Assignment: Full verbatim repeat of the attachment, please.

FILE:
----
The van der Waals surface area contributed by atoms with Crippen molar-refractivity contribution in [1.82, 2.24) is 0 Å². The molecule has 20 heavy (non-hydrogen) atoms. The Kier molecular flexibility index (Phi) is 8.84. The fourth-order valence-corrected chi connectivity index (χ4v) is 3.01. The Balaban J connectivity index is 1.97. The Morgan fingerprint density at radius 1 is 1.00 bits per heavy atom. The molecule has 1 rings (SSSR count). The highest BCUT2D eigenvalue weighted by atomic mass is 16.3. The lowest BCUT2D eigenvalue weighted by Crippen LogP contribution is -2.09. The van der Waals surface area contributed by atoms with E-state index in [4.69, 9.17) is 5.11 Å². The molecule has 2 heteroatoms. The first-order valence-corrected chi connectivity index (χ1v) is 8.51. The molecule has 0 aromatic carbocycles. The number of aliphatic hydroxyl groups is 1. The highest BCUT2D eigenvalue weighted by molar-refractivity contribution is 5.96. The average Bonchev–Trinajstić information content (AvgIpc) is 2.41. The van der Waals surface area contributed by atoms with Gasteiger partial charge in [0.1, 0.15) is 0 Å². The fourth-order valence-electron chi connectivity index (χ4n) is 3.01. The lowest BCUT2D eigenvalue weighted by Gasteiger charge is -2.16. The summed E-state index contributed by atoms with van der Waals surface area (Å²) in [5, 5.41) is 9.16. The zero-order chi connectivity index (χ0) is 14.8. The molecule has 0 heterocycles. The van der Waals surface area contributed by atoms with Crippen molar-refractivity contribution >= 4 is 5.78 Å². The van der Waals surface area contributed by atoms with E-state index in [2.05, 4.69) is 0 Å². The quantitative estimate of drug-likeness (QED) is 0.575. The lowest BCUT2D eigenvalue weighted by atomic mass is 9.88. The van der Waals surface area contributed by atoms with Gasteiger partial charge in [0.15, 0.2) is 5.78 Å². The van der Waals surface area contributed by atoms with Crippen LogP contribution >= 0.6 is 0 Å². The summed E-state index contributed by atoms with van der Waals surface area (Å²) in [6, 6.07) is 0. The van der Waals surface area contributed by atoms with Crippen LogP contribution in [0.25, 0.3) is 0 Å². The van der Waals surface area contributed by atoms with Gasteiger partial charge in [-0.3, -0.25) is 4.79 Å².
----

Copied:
The van der Waals surface area contributed by atoms with Crippen molar-refractivity contribution in [1.82, 2.24) is 0 Å². The molecule has 20 heavy (non-hydrogen) atoms. The Kier molecular flexibility index (Phi) is 8.84. The fourth-order valence-corrected chi connectivity index (χ4v) is 3.01. The Balaban J connectivity index is 1.97. The Morgan fingerprint density at radius 1 is 1.00 bits per heavy atom. The molecule has 1 rings (SSSR count). The highest BCUT2D eigenvalue weighted by atomic mass is 16.3. The lowest BCUT2D eigenvalue weighted by Crippen LogP contribution is -2.09. The van der Waals surface area contributed by atoms with E-state index in [4.69, 9.17) is 5.11 Å². The molecule has 2 heteroatoms. The first-order valence-corrected chi connectivity index (χ1v) is 8.51. The molecule has 0 aromatic carbocycles. The number of aliphatic hydroxyl groups is 1. The highest BCUT2D eigenvalue weighted by molar-refractivity contribution is 5.96. The average Bonchev–Trinajstić information content (AvgIpc) is 2.41. The van der Waals surface area contributed by atoms with Gasteiger partial charge in [0.1, 0.15) is 0 Å². The fourth-order valence-electron chi connectivity index (χ4n) is 3.01. The lowest BCUT2D eigenvalue weighted by Gasteiger charge is -2.16. The summed E-state index contributed by atoms with van der Waals surface area (Å²) in [5, 5.41) is 9.16. The zero-order chi connectivity index (χ0) is 14.8. The molecule has 0 heterocycles. The van der Waals surface area contributed by atoms with Crippen molar-refractivity contribution >= 4 is 5.78 Å². The van der Waals surface area contributed by atoms with E-state index in [2.05, 4.69) is 0 Å². The quantitative estimate of drug-likeness (QED) is 0.575. The lowest BCUT2D eigenvalue weighted by atomic mass is 9.88. The van der Waals surface area contributed by atoms with Gasteiger partial charge in [0.15, 0.2) is 5.78 Å². The van der Waals surface area contributed by atoms with Crippen LogP contribution >= 0.6 is 0 Å². The summed E-state index contributed by atoms with van der Waals surface area (Å²) in [6, 6.07) is 0. The van der Waals surface area contributed by atoms with Crippen LogP contribution in [0.25, 0.3) is 0 Å². The van der Waals surface area contributed by atoms with Gasteiger partial charge in [-0.3, -0.25) is 4.79 Å².